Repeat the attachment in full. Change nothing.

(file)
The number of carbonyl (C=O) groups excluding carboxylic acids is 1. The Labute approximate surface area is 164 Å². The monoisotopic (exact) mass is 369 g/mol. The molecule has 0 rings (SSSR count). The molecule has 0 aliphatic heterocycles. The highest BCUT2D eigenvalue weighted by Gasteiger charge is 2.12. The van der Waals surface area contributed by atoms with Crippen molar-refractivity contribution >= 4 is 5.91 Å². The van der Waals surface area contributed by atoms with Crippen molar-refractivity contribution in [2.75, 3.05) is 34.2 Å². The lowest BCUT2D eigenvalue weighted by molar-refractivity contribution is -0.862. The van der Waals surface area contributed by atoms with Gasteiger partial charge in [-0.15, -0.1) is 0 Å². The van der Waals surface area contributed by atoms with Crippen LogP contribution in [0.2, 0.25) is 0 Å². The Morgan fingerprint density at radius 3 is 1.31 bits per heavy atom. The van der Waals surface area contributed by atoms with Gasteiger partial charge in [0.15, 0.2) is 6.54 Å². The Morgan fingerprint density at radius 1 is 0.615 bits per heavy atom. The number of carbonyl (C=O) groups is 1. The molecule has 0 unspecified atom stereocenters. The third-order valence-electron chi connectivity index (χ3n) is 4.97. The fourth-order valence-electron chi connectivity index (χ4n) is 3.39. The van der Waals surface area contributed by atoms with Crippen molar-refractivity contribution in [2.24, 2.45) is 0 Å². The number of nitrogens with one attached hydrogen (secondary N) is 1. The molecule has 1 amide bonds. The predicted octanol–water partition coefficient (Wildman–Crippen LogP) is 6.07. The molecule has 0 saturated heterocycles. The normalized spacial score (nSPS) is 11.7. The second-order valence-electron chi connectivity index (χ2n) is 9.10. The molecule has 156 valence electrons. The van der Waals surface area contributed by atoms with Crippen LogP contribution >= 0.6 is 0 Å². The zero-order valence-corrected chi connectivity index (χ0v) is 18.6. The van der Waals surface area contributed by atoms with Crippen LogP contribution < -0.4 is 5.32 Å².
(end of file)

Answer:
The number of carbonyl (C=O) groups excluding carboxylic acids is 1. The Labute approximate surface area is 164 Å². The monoisotopic (exact) mass is 369 g/mol. The molecule has 0 rings (SSSR count). The molecule has 0 aliphatic heterocycles. The highest BCUT2D eigenvalue weighted by Gasteiger charge is 2.12. The van der Waals surface area contributed by atoms with Crippen molar-refractivity contribution >= 4 is 5.91 Å². The van der Waals surface area contributed by atoms with Crippen molar-refractivity contribution in [2.75, 3.05) is 34.2 Å². The lowest BCUT2D eigenvalue weighted by molar-refractivity contribution is -0.862. The van der Waals surface area contributed by atoms with Gasteiger partial charge in [-0.15, -0.1) is 0 Å². The van der Waals surface area contributed by atoms with Crippen LogP contribution in [0.2, 0.25) is 0 Å². The Morgan fingerprint density at radius 3 is 1.31 bits per heavy atom. The van der Waals surface area contributed by atoms with Gasteiger partial charge in [0.15, 0.2) is 6.54 Å². The Morgan fingerprint density at radius 1 is 0.615 bits per heavy atom. The number of carbonyl (C=O) groups is 1. The molecule has 0 unspecified atom stereocenters. The third-order valence-electron chi connectivity index (χ3n) is 4.97. The fourth-order valence-electron chi connectivity index (χ4n) is 3.39. The van der Waals surface area contributed by atoms with Crippen molar-refractivity contribution in [2.24, 2.45) is 0 Å². The number of nitrogens with one attached hydrogen (secondary N) is 1. The molecule has 1 amide bonds. The predicted octanol–water partition coefficient (Wildman–Crippen LogP) is 6.07. The molecule has 0 saturated heterocycles. The normalized spacial score (nSPS) is 11.7. The second-order valence-electron chi connectivity index (χ2n) is 9.10. The molecule has 156 valence electrons. The van der Waals surface area contributed by atoms with Crippen LogP contribution >= 0.6 is 0 Å². The zero-order valence-corrected chi connectivity index (χ0v) is 18.6. The van der Waals surface area contributed by atoms with Crippen LogP contribution < -0.4 is 5.32 Å².